Clare Gemima: Your next show, Medium Rare opens next week, and features works by Amanda Ba, Jacob Patrick Brooks, Marcus Civin, Sam Cockrell, Kevin Ford, Annette Hur, and Kate Liebman. The show is about unfinished work, and the viewer’s response to paintings in process. Why is in-process work important to see within a gallery setting?   

Jaejoon Jang: A frequently asked question among artists and their work is whether a work is completed or in progress. I thought it would be funny if this question itself became the theme of a show. I personally prefer medium well done, but wanted to try digesting medium rare. It is an experiment for both myself and the artists — a fun one. I think it’s important because it’s fun knowing how each artist progresses through their ‘painting’,  and fights through the idea of not necessarily knowing how to finish one. Because the works presented through this show are in their raw stage, I think it conversely highlights a special aspect of a painting practice; What is underneath? What needs to be surfaced?

Clare Gemima: Why have you invited these specific painters to showcase their in-process works? Do you think this is a vulnerable, and rare situation? 

Jaejoon Jang: I tried to invite artists with diverse technical approaches to “painting.” Sam paints with airbrushes, Kate paints through accumulated layers of various techniques, Amanda paints with figures, and so on, and so forth. I am excited to share such a diverse range of painting styles in their different stages of completeness.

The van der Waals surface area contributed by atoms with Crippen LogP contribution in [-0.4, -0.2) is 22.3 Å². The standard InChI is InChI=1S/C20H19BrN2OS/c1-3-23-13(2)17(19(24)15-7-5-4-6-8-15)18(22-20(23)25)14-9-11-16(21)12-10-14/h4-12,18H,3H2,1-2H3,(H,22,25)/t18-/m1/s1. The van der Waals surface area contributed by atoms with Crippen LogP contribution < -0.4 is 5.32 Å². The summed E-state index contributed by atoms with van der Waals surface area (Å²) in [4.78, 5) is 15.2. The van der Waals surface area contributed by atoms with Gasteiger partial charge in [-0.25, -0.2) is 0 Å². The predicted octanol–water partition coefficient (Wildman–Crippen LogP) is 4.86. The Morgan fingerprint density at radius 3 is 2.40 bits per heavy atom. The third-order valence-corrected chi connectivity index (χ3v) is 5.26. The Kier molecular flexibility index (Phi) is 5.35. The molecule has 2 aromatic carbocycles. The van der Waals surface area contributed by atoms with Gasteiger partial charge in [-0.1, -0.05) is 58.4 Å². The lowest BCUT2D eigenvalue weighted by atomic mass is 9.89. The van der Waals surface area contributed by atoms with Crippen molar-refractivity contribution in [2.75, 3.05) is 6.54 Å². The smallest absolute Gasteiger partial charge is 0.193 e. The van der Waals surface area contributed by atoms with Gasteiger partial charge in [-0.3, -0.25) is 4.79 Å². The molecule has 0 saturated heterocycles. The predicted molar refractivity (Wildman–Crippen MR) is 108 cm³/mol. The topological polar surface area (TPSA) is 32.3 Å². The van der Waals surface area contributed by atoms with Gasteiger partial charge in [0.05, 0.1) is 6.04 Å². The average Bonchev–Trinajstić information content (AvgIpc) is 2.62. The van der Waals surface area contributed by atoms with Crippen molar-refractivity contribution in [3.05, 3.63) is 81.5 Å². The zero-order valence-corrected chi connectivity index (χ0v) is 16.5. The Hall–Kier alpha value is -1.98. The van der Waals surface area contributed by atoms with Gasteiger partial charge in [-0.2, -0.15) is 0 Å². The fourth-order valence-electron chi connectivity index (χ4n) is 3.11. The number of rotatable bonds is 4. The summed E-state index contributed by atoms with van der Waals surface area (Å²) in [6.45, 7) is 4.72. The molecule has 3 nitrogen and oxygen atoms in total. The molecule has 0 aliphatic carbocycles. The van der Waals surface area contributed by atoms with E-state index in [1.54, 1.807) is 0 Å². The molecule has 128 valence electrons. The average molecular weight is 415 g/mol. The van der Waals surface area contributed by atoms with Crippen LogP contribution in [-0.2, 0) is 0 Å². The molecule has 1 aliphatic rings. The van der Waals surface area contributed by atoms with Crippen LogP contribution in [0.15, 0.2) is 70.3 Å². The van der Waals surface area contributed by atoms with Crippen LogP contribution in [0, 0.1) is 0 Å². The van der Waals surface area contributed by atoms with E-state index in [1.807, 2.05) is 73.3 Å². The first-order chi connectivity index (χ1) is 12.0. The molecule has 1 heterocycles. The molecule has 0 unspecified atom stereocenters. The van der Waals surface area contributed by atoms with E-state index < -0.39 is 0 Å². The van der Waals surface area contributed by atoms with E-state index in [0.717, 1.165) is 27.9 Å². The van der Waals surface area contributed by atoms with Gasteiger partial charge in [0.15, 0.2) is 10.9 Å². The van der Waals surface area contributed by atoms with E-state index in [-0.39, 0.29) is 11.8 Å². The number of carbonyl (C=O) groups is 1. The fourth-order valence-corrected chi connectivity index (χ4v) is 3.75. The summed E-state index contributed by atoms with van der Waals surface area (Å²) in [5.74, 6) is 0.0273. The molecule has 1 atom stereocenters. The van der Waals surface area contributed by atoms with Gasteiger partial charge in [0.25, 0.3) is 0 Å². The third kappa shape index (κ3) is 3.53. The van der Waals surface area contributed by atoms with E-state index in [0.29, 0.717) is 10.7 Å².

Clare Gemima: How has working with artists and their paintings changed your passion for art making?… and since I asked you to share one of your worst moments, it’s only fair to ask about some of your better ones. During your time nurturing Subtitled NYC, what’s been an experience so pivotal to you that you'd opt to relive it? 

Jaejoon Jang: I have enjoyed almost every moment since founding Subtitled NYC. I would say the studio visits are the most exciting and interesting part to me. I learn and benefit a lot from the artists speaking and opening up to me which I really appreciate. It is truly the studio visits that make each exhibition what it is; an intimate experience of the artist’s works, and a truly meaningful overall statement. WM

Clare Gemima

Clare Gemima contributes art criticism to The Brooklyn Rail, Contemporary HUM, and other international art journals with a particular focus on immigrant painters and sculptors who have moved their practice to New York. She is currently a visual artist mentee in the New York Foundation of Art’s 2023 Immigrant mentorship program.